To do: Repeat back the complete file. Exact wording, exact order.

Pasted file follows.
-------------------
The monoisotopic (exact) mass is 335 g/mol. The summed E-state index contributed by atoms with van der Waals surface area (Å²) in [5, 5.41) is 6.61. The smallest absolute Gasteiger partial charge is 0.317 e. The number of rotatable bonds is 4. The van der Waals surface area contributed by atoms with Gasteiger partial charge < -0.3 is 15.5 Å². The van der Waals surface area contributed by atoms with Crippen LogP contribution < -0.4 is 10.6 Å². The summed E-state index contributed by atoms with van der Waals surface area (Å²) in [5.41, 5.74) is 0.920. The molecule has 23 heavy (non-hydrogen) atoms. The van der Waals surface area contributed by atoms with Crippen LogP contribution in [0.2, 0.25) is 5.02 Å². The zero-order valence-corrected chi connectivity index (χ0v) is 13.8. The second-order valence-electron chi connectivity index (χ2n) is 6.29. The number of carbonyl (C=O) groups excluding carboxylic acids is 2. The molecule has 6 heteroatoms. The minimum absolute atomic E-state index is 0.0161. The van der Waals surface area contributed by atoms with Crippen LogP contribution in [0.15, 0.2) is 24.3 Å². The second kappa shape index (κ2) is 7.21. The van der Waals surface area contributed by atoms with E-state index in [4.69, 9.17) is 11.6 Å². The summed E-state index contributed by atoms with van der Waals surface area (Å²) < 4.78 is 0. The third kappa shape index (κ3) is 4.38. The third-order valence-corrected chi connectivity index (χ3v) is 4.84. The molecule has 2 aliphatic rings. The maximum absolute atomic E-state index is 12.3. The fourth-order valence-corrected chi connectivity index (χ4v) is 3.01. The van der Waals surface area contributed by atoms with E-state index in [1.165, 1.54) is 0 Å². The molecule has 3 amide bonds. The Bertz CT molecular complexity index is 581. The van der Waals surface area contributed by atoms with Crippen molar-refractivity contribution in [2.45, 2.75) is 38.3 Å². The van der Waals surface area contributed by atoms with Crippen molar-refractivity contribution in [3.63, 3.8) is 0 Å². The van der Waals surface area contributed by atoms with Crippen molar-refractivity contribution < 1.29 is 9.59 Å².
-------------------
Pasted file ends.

The monoisotopic (exact) mass is 335 g/mol. The summed E-state index contributed by atoms with van der Waals surface area (Å²) in [5, 5.41) is 6.61. The smallest absolute Gasteiger partial charge is 0.317 e. The number of rotatable bonds is 4. The van der Waals surface area contributed by atoms with Gasteiger partial charge < -0.3 is 15.5 Å². The van der Waals surface area contributed by atoms with Crippen LogP contribution < -0.4 is 10.6 Å². The summed E-state index contributed by atoms with van der Waals surface area (Å²) in [5.41, 5.74) is 0.920. The molecule has 23 heavy (non-hydrogen) atoms. The van der Waals surface area contributed by atoms with Crippen LogP contribution in [0.2, 0.25) is 5.02 Å². The zero-order valence-corrected chi connectivity index (χ0v) is 13.8. The second-order valence-electron chi connectivity index (χ2n) is 6.29. The number of carbonyl (C=O) groups excluding carboxylic acids is 2. The molecule has 6 heteroatoms. The minimum absolute atomic E-state index is 0.0161. The van der Waals surface area contributed by atoms with Crippen LogP contribution in [0.15, 0.2) is 24.3 Å². The second kappa shape index (κ2) is 7.21. The van der Waals surface area contributed by atoms with E-state index in [4.69, 9.17) is 11.6 Å². The summed E-state index contributed by atoms with van der Waals surface area (Å²) < 4.78 is 0. The third kappa shape index (κ3) is 4.38. The third-order valence-corrected chi connectivity index (χ3v) is 4.84. The molecule has 2 aliphatic rings. The maximum absolute atomic E-state index is 12.3. The fourth-order valence-corrected chi connectivity index (χ4v) is 3.01. The van der Waals surface area contributed by atoms with E-state index in [1.165, 1.54) is 0 Å². The molecule has 3 amide bonds. The Bertz CT molecular complexity index is 581. The van der Waals surface area contributed by atoms with Crippen molar-refractivity contribution in [2.45, 2.75) is 38.3 Å². The van der Waals surface area contributed by atoms with Crippen molar-refractivity contribution in [3.63, 3.8) is 0 Å². The van der Waals surface area contributed by atoms with Crippen molar-refractivity contribution < 1.29 is 9.59 Å².